This is the second of 3 postings about the relationship between the school science curriculum and sustainability. The story begins here.
A rationale for why the study of science needs to be a core aspect of young people’s experience at school might be something like this:
A large proportion of the situations, problems and issues encountered by individuals in their daily lives require some understanding of science (and technology) before they can be fully understood or addressed. Thus, an understanding of science and technology is central to young people’s preparedness for life in modern society, as it enables them to participate fully in a society where science and technology play such a significant role, and confront individuals at personal, community, national and even global levels.
This understanding also empowers young people to participate appropriately in the determination of public policy and action where issues of science and technology impact on their lives, and therefore contributes significantly to the personal, social, professional and cultural lives of everyone.
Thus, studying science is important, not only because a study of science is culturally important, but also because doing this also empowers people, individually and socially.
One way of thinking about the purpose of a formal science education is to see this as making students scientifically literate, appropriate to age and culture. In this sense, we need a conceptual framework that will enable a shared understanding of what this might mean in practice. OECD, for the purposes of its PISA assessments, has defined scientific literacy in this way:
The capacity to use scientific knowledge to identify questions and to draw evidence-based conclusions in order to understand and help make decisions about the natural world and the changes made to it through human history. OECD 2003:133
This draws on Bybee’s (1997) work; in particular on his ‘third level of scientific literacy’ which is termed “conceptual and procedural literacy” as being more appropriate for PISA purposes than levels one & two (nominal and functional scientific literacy), and level four (which OECD deems only appropriate for specialist study).
The distinction made here between scientific knowledge, and what one might term social capability in relation to that knowledge, is striking. Importantly, of course, mastery of levels one and two are implicit in mastery of level three. Thus, appropriate knowledge and understanding are a necessary component of any science course, both as an end in themselves, and as a means to a much more significant social purpose.
It follows from the above that, for PISA, students’ knowledge is important, but so is their capacity to use this knowledge effectively, as they carry out cognitive processes that are characteristic of science and scientific enquiries of personal, social, or global relevance, as a preparation for students, either now or in the future, making decisions. Of course, this way of thinking about science education in schools is not significant just because the OECD sees it in these terms, as it is a somewhat mainstream cultural rationale throughout developed, socio-liberal economies. However, because OECD / PISA is such an important international benchmark of educational attainment, many would see its having additional weight.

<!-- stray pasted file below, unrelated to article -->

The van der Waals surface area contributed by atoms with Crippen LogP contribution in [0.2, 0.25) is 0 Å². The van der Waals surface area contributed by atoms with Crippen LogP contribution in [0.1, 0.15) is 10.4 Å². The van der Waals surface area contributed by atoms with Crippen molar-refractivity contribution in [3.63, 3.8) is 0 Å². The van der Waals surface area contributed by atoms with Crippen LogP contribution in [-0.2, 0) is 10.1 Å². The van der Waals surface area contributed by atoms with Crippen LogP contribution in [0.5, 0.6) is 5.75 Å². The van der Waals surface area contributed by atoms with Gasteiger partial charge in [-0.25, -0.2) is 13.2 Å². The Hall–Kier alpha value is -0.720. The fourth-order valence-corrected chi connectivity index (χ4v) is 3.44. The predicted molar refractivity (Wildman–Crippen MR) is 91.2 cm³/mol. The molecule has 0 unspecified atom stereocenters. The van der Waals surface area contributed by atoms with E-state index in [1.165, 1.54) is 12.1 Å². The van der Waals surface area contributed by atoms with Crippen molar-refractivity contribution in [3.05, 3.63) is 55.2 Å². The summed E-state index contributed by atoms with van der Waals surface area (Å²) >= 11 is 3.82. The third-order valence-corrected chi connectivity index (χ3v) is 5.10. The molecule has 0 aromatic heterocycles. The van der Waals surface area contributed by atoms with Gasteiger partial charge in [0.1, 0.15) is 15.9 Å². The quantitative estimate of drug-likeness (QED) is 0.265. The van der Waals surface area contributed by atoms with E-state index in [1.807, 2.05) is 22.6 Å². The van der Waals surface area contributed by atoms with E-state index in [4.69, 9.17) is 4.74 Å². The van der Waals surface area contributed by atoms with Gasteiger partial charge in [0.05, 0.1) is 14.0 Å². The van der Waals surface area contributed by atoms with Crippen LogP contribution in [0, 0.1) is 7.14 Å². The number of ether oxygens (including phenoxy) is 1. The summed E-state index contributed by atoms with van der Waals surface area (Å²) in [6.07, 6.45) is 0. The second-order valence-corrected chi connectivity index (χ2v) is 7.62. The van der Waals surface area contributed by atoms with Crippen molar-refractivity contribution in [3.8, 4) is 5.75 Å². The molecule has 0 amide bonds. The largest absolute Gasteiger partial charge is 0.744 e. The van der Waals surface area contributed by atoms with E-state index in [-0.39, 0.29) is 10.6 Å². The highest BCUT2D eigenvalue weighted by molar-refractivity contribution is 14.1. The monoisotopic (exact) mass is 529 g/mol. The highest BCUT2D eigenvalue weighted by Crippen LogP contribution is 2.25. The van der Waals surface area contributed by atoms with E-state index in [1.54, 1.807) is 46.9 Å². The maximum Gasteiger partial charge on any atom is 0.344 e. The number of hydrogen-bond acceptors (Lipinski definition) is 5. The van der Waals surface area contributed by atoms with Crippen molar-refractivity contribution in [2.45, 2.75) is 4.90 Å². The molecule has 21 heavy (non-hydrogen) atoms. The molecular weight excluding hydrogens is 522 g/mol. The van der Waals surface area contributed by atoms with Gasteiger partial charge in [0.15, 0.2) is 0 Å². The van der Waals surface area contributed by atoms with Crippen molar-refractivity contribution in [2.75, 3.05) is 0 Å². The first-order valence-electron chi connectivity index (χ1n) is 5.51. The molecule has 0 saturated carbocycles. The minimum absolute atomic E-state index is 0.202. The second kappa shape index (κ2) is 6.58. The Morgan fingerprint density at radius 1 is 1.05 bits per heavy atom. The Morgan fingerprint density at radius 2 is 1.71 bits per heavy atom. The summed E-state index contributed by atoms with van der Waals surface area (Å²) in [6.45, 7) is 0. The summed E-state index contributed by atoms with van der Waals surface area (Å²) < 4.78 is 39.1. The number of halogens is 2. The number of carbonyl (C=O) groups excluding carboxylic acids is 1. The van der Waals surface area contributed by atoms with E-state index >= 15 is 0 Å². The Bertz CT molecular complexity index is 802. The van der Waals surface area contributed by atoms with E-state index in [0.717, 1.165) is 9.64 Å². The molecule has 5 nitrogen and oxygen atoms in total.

The appropriateness of a focus on (environmental) sustainability within formal science education seems implicit in the way that scientific literacy has been viewed here:
the capacity … to understand and help make decisions about the natural world and the changes made to it through human history.
… as an interest in (and education about) sustainability is not focused on the natural world, per se, but about human interactions with that world, and in this, scientific knowledge and understanding is a crucial component of such a study. This mirrors the focus of the two aims which provide the “essential context” within which English schools currently develop their curriculum. Aim 2 states (inter alia) that:
the school curriculum should develop students’ awareness and understanding of, and respect for, the environments in which they live, and secure their commitment to sustainable development at a personal, local, national and global level. It should also equip pupils as consumers to make informed judgements and independent decisions and to understand their responsibilities and rights.
It also fits with the statement of values and purposes that currently underpin the school curriculum which (inter alia) says:
Education is also a route to equality of opportunity for all, a healthy and just democracy, a productive economy, and sustainable development. Education should reflect the enduring values that contribute to these ends. These include valuing ourselves, our families and other relationships, the wider groups to which we belong, the diversity in our society and the environment in which we live.
The next post will look at the implications of all this for what might be taught in school science.